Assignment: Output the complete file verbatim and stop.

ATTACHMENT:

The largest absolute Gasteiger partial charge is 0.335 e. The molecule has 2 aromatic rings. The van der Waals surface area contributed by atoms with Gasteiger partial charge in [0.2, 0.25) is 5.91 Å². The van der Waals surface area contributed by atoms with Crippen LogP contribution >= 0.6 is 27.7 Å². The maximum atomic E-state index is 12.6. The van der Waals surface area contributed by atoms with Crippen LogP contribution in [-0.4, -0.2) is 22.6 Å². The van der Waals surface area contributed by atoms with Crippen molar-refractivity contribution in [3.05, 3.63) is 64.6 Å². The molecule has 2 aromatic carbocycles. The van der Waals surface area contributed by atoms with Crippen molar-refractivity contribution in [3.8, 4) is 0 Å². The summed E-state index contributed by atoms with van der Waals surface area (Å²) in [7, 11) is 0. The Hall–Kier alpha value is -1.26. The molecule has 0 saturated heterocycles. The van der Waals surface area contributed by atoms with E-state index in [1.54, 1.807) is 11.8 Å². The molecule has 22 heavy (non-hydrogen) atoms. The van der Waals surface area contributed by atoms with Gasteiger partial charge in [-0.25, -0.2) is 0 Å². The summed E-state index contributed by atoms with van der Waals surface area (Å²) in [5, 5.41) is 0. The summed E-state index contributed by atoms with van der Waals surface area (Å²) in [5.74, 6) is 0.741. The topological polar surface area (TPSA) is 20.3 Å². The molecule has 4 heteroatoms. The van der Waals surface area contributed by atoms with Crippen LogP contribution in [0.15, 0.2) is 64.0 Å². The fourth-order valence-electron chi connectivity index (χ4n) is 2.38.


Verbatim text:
The largest absolute Gasteiger partial charge is 0.335 e. The molecule has 2 aromatic rings. The van der Waals surface area contributed by atoms with Gasteiger partial charge in [0.2, 0.25) is 5.91 Å². The van der Waals surface area contributed by atoms with Crippen LogP contribution >= 0.6 is 27.7 Å². The maximum atomic E-state index is 12.6. The van der Waals surface area contributed by atoms with Crippen LogP contribution in [-0.4, -0.2) is 22.6 Å². The van der Waals surface area contributed by atoms with Crippen molar-refractivity contribution in [3.05, 3.63) is 64.6 Å². The molecule has 2 aromatic carbocycles. The van der Waals surface area contributed by atoms with Crippen molar-refractivity contribution in [3.8, 4) is 0 Å². The summed E-state index contributed by atoms with van der Waals surface area (Å²) in [7, 11) is 0. The Hall–Kier alpha value is -1.26. The molecule has 0 saturated heterocycles. The van der Waals surface area contributed by atoms with E-state index in [1.54, 1.807) is 11.8 Å². The molecule has 22 heavy (non-hydrogen) atoms. The van der Waals surface area contributed by atoms with Gasteiger partial charge in [-0.25, -0.2) is 0 Å². The summed E-state index contributed by atoms with van der Waals surface area (Å²) in [5, 5.41) is 0. The summed E-state index contributed by atoms with van der Waals surface area (Å²) in [5.74, 6) is 0.741. The topological polar surface area (TPSA) is 20.3 Å². The molecule has 4 heteroatoms. The van der Waals surface area contributed by atoms with Crippen LogP contribution in [0.15, 0.2) is 64.0 Å². The fourth-order valence-electron chi connectivity index (χ4n) is 2.38.